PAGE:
Sydney has finished 2016 as the best-performing capital city for property value growth, in a year that saw the highest annual growth rate across the combined capitals in almost a decade.
Dwelling prices in the NSW capital went up by 15.5% over the year, according to the latest figures from CoreLogic, while Melbourne dwellings saw a 12-month increase of 13.7%.
The surprise package of the year, Hobart, also saw double-digit percentage growth of more than 11% over 2016.
The strong performance of the big two markets helped push up combined capital city dwelling values by 10.9% over the year, which CoreLogic reports was the highest growth rate for a calendar year since 2009.
“The housing sector certainly seems to have finished off 2016 with a bang,” said CommSec senior economist Savanth Sebastian. “It was encouraging to see that the lift in home prices was more uniform across the capital cities, and even regional house prices recorded a healthy lift.
“No doubt the improvement in economic conditions and low interest rates continues to fuel the interest in property,” he said.
CoreLogic head of research, Tim Lawless, attributed Sydney and Melbourne’s healthy performance to strong population growth and economic activity. Sydney-siders have seen their properties almost double in value since 2009, and are now dedicating an average of 44.5% of their income to service their mortgages, according to CoreLogic’s recent Housing Affordability Report.
Beyond Melbourne and Sydney
Of the six smaller capital cities, Canberra almost matched Hobart’s strong performance with annual dwelling value growth of 9.3%.
The Adelaide and Brisbane markets performed comparably, with annual growth of 4.2% and 3.6% respectively. The SA capital recorded a quarterly drop of 1.8% in the three months to 31 December, following an otherwise decent 2016.
Darwin’s 5.9% spike over the final quarter helped the NT capital finish the year with marginal annual value growth of 0.9%, while Perth was the only capital to go backwards over 2016, with property prices down by more than 4%.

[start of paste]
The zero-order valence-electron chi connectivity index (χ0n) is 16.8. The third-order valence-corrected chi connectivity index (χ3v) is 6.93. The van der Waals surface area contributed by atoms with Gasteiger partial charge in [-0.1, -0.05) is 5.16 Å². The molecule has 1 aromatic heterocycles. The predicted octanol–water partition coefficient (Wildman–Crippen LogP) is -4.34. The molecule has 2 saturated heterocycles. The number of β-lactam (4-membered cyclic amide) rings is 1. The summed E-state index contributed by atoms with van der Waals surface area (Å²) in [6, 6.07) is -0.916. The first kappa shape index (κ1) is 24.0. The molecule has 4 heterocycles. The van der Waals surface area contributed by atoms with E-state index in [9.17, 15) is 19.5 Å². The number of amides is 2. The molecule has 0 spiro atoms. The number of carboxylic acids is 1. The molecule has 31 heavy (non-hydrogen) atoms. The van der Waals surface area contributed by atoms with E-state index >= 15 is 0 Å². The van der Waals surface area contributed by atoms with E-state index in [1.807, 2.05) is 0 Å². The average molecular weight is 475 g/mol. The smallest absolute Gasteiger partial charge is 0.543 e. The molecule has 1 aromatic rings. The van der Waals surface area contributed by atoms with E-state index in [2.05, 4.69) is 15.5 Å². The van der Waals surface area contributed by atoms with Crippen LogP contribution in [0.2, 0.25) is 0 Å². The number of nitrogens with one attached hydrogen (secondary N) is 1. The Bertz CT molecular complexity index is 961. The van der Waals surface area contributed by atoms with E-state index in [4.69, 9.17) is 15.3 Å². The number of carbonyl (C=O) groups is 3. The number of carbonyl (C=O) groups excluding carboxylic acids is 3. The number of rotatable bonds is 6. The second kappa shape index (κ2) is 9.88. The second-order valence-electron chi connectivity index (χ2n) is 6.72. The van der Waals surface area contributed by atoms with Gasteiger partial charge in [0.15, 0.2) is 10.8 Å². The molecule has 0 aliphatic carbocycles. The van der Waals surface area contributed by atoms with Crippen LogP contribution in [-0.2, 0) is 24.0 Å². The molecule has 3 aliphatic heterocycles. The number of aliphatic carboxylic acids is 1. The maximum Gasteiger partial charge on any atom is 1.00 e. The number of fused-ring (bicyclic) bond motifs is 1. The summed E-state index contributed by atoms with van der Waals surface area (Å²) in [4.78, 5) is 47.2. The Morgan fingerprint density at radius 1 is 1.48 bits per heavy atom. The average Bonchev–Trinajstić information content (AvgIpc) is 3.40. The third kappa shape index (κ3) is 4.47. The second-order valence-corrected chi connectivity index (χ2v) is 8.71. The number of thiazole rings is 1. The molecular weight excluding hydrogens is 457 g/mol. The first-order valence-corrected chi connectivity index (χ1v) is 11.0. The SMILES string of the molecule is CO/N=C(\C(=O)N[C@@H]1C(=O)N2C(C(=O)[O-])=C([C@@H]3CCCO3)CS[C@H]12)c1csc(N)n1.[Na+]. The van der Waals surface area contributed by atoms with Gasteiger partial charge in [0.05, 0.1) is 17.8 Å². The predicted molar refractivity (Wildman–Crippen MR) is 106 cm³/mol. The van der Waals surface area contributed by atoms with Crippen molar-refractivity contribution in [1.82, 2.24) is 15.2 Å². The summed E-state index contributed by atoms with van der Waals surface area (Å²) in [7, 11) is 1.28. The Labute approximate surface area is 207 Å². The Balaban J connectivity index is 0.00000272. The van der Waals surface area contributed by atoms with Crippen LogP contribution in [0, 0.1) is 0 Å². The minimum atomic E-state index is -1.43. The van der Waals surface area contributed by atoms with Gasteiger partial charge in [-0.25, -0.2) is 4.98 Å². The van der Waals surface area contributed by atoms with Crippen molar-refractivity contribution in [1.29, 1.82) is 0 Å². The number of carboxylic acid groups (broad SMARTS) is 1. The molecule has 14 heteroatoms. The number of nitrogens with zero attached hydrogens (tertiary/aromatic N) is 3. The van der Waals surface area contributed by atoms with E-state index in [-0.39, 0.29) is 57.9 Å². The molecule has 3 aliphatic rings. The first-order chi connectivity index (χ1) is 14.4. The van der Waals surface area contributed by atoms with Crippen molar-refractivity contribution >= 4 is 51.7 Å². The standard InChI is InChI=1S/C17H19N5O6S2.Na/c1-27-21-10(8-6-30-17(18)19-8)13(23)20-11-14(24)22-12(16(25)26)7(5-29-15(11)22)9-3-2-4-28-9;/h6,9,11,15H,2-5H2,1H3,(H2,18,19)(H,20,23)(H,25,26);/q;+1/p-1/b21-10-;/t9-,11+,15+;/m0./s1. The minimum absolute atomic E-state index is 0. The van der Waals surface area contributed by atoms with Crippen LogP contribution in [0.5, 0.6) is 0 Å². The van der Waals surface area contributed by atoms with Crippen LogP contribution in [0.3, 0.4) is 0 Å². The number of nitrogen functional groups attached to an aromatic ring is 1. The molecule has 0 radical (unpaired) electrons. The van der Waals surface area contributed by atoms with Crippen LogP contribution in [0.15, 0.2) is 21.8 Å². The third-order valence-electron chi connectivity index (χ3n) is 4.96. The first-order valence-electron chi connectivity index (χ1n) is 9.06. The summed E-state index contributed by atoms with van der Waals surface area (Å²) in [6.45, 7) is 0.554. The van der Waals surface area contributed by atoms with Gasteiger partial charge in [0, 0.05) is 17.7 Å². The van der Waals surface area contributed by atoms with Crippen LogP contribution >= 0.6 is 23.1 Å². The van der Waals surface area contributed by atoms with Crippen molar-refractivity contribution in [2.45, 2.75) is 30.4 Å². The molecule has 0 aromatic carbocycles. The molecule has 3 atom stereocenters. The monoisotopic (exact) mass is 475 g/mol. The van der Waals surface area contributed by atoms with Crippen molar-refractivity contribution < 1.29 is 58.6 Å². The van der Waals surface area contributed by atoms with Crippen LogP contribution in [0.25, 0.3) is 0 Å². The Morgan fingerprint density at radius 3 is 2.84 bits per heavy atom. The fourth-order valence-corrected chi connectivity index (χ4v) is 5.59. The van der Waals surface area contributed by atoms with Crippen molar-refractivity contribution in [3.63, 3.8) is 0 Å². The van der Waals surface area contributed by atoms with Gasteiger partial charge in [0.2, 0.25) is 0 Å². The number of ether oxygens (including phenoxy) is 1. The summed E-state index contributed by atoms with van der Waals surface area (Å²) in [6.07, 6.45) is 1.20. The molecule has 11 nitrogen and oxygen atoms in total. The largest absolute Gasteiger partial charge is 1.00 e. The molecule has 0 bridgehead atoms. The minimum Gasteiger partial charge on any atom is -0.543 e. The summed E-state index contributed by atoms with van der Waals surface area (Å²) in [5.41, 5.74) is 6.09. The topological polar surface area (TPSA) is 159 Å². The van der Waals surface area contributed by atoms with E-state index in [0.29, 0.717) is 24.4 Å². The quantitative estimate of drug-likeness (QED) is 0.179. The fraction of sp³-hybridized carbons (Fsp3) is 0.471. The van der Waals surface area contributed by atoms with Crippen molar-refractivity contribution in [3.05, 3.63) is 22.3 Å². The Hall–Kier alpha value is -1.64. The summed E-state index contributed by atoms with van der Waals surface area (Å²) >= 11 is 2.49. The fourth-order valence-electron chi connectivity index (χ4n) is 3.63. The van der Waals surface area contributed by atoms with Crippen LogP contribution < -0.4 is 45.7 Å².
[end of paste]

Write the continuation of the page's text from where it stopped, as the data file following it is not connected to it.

CommBank senior economist, Michael Workman, attributed the WA capital’s poor performance to “the weakness of its jobs market and the related outflows, or return, of people to the east coast cities”.
Australia’s regional housing markets generally did not experience the same growth conditions as the capital cities, according to Lawless. The strongest performer was regional NSW, where house values rose 7.3% over the 12 months to November. At the other end, regional WA recorded an annual fall of 7%.
“Those regional areas with intrinsic ties to the mining and resources sector have continued to record weaker housing market conditions since the end of the mining infrastructure boom,” said Lawless.
But Sebastian suggested that “looking forward, the lift in commodity prices may mean that the mining towns have come through the worst of the downturn”.
The house/apartment divide
In almost every capital market, value growth was stronger for houses than apartments. The variation was especially noticeable in Melbourne, where house prices went up by more than 15% over 2016 but units only saw value growth of 1.7%.
“The divergence in growth rates is the most distinct in Melbourne and Brisbane, where concerns around unit oversupply have eroded buyer confidence,” Lawless argued. Brisbane house prices were up 4% while apartments fell slightly.
The only capital to go against this trend was Darwin, where apartment prices went up by 5.7% over 2016 but house price growth was flat.
Outlook for 2017
Lawless and Workman both predicted some “headwinds” coming for property prices in the year ahead.
“New apartments in the cities and suburbs are expected to dampen price growth considerably through 2017,” said Workman. He also predicted that “financing costs are not likely to fall through 2017 and fixed mortgage rates are expected to keep rising in line with higher US longer-term interest rates.
“Relatively modest household income growth is in prospect for 2017 and should weaken housing finance demand,” he said.
Workman also argued that “the strength of the dwelling price rises argues against the need for any more RBA rate cuts”.